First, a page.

As to Rebekah's treatment of her quiet, silent, retiring, fast-ageing husband, there is this to be said for her, that there is some reason to believe that she had not had a very good example set her in this respect in her old home. She had seen her old father Bethuel overlooked, slighted, often forgotten, and often pushed aside in his own house. Had Bethuel's daughter been made of the finest and most womanly-hearted stuff, that humiliating sight at home would have secured to her future husband all the more reverence and honour, deference and love. That Bethuel seldom spoke at his own table would have made a daughter of the finest kind to say to herself that, if ever she had a husband,-let her tongue be cut out before her husband was ever talked down in his own house. Only, Rebekah, with all her beauty, and with all her courage, and with all her ambition to be in the covenant line, lacked the best thing in a woman, covenant line or no-womanly sensibility, tenderness, quietness, humility, and self-submission. And, though that speck on her heart was so small as to be wholly invisible as long as she was still a maid, and a bride, and a young wife, yet it was there. And by the time that Rebekah became no longer a bride or a young wife, this speck had spread till both her heart and her character had wholly lost all wholesomeness, and sweetness, and strength. 'The one thing certain about a wife is that the result is different from the expectation-that is, if there were ever any particular and defined expectations at all. Age, illness, an increasing family, no family at all, household cares, want of means, isolation, incompatible prejudices, quarrels, social difficulties, all tell on the wife more than on the husband, and make her change more rapidly into that which she was not. Be she strong or weak, she is apt to revert to her own ways, if she has them, and if she has what is called a will of her own.' And, after a rest and some refreshment Isaac still went on: 'There will not be real union without much self-sacrifice; each chiefly bent on pleasing the other. To most men and women this is not easy; for, what with self-confidence, self-will, self-esteem, and selfishness pure and simple, they enter the marriage state with a foregone conclusion on all the points upon which difference is possible. And there are many. And they will remain stumbling-blocks and rocks of offence, unless one will give way to the other, or both are softened by higher influences.'
'And the wife see that she reverence her husband,' says Paul, with his eye on Rebekah. Yes; but what if she cannot? What if there is so little left that is to be reverenced about her husband? 'It is one of the best bonds in a wife,' says Bacon, 'if she think her husband wise.' No doubt. But what if he is not wise? What if he is a fool? What if a wife wakens up to see that she has yoked herself till death to a churl, or to a boor, or to an ignoramus, or to a coxcomb, or to a lazy, idle log, or to a shape of a man whose God is his belly, or his purse, or just his own small, miserable self? What is a woman, so ensnared, to do? Well, she will need to be both a true woman and a true saint, if she is to do right: if she is to do the best now possible in a life of such exquisite and incessant misery. But it can be done. It has been done. And it is being done all around her by thousands of her sisters in the strength of their womanhood, and by the help of God. Let her say: I would have him. I would not see what everybody else saw, and what some of my people were so bold and so cruel as to tell me they saw. I walked into it with my eyes shut. I thought that just to be married would be heaven upon earth. I was sure he would improve. I said that if ever woman helped a man to improve I would be that woman. And he said with such warmth that I was that woman to him, and that there was not another woman like me in the whole earth. I made this bitter bed with my own hands; and no one shall ever know, and last of all my poor husband, what a bitter bed it is to his weak and evil wife! That is the true line to take when a woman is told to reverence a husband for whom no one else has any reverence or affection. Let her determine to be a New Testament wife to him. Let her believe that Jesus Christ said, and still says, Take up thy cross daily! And let her rise up to believe and to see this, that a salvation for her immortal soul of a far deeper, a far more inward, a far more perfect, and a far more everlasting kind, lies for her in her unhappy marriage, than if she had been the proudest and most puffed-up wife in the city. These are they which came out of great tribulation, it is said in heaven over multitudes of such wives. Let her say to herself, then, every day, that this is her great tribulation. Let her put her finger on it and say, This is that through which I must go up, if I am to go up at all. And, at the worst, he is my husband. And if he is not all I would fain believe him to be, yet let me go on trying to believe it. And, perhaps, that will help him. I have not helped him as I promised and intended to do. I have dwelt on mv own disappointment and shipwreck, and not enough on his. There are two sides to our married life. There is my husband's side as well as mine; and there is his mother's side as well as my mother's. Perhaps it will help him to overcome if I behave as if he had overcome. Perhaps, if I act as if I were happy, it may help to make him happy. Let me behave myself as if he were wise, and true, and noble, and every way good, and it will greatly help to make him all that. Is there not a Scripture somewhere which says that husbands are sometimes to be won by the conversation of their wives? And, that a wife's best ornament is a meek and quiet spirit? Let me be such a wife as I have never yet been. She who so bends her back to the burden will soon find that the load is not so heavy as she thought it was. What a pity it was that Rebekah did not go to Hagar's well for water every morning, and there talk to herself in that way till she went home to reverence and to love Isaac her husband, saying all the way, Thou God seest me! What a pity it was that Rebekah did not do that!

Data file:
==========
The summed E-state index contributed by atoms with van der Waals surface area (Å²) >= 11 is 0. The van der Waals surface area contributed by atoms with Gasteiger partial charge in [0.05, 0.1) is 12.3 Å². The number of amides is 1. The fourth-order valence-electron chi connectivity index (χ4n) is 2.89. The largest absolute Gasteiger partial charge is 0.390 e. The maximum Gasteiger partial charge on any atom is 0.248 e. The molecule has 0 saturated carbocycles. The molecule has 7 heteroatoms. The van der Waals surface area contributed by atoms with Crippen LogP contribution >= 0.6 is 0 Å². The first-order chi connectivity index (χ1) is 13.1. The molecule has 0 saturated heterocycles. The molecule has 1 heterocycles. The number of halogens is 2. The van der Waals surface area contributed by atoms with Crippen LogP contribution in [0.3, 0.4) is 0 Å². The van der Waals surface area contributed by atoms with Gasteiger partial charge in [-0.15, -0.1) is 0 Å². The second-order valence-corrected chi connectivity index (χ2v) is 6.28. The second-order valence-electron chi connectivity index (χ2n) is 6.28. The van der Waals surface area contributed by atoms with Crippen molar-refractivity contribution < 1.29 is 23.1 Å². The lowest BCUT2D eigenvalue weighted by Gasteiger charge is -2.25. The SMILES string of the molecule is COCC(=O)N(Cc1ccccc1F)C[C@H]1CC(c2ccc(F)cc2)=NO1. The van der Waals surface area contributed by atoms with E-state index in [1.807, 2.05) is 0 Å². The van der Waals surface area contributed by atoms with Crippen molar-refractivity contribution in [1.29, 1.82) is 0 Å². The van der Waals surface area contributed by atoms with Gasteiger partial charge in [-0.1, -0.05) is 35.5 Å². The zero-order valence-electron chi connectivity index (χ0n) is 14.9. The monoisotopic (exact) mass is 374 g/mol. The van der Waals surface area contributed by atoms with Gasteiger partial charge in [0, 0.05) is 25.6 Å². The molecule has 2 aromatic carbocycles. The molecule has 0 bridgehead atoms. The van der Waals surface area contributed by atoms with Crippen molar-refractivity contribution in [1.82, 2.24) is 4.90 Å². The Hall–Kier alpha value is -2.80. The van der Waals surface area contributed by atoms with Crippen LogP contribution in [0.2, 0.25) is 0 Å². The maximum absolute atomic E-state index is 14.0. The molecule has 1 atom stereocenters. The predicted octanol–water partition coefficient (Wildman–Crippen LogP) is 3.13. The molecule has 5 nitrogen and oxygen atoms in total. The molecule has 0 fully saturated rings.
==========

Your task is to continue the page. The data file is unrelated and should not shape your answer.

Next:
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Whyte, Alexander. Entry for 'Rebekah'. Alexander Whyte's Dictionary of Bible Characters. https://www.studylight.org/dictionaries/eng/wbc/r/rebekah.html. 1901.